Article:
Sokwanele runs a must-read summary of violations of the power-sharing agreement between Zanu-PF and the MDC over the last month and a half. Increases in the cash withdrawal limit will not solve Zimbabwe's currency crises; only political reform will bring an end to hyperinflation. Mines in the country are liquidating equipment to pay operational expenses and wages, as the Zimbabwe Central Bank cannot provide foreign exchange in exchange for their gold. Mining accounts for 40% of Zimbabwe's foreign revenues. Zanu-PF have accused the MDC of plotting the downfall of the country and encouraging "banditry," an unencouraging sign for this weekend's power-sharing talks -- in which Jacob Zuma said the SADC must "force" the two parties to agreement. There are reports of MDC activists being detained by Zanu-PF, perhaps because the ruling party is preparing claims that there is a coup in the works. MDC has released a statement on Zanu-PF attacks on MDC supporters, alleging that a Zanu-PF cadre, Amos Midzi, has set up torture bases in Harare. They say the Zanu-PF is "bankrupt of any genuine solution for Zimbabwe other than hunger and violence." The Zimbabwe Independent comments on the history of political agreements in the country.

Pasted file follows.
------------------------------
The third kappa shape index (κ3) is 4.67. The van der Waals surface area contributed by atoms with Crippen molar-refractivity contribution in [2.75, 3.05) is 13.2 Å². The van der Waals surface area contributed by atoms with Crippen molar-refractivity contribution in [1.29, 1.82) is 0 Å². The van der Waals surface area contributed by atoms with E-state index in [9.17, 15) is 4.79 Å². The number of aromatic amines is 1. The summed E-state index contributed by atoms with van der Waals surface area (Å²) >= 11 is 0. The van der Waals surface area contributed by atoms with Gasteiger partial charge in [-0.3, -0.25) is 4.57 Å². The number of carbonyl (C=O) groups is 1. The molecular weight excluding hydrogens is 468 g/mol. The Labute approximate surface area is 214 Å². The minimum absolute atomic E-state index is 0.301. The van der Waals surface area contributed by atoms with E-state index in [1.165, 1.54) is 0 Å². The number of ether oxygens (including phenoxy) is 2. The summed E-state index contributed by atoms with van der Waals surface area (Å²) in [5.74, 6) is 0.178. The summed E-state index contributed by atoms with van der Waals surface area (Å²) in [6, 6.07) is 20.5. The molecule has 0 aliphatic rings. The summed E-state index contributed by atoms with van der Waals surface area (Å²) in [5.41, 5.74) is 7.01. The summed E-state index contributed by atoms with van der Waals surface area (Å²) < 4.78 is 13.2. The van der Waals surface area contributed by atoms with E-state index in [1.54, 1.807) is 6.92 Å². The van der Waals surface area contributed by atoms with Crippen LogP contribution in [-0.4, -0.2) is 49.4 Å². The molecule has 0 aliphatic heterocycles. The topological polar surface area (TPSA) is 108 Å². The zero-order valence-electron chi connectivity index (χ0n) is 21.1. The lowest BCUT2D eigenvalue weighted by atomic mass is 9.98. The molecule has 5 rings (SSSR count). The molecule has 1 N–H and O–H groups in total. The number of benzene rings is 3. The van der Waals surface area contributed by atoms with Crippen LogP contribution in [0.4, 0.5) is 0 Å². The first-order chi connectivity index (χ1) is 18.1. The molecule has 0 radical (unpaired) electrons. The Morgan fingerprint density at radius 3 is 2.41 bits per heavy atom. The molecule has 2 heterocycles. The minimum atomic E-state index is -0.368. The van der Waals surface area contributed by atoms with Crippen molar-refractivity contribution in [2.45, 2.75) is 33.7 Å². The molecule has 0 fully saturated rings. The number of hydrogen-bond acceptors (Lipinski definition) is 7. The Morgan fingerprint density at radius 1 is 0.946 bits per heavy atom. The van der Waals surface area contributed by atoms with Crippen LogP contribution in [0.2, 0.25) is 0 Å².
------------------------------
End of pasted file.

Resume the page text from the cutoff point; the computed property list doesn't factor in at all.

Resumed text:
Oleg Kozlovsky discusses the constitutional amendment proposed yesterday by President Medvedev. Garry Kasparov and Boris Nemtsov have announced a movement to be called "Solidarity" that will try to stop the amendment, which would extend the Russian presidential term to 6 years. President-elect Obama seems not to have responded to Medvedev's telegram of congratulations on his election; Obama wants to seem strong, and being gracious after Medvedev's Kaliningrad address is difficult. Information Dissemination says that the Russian presidential term discussion and the threats to put missiles in Kaliningrad are sideshows: Russia is issuing passports to Ukrainian citizens in the Crimea.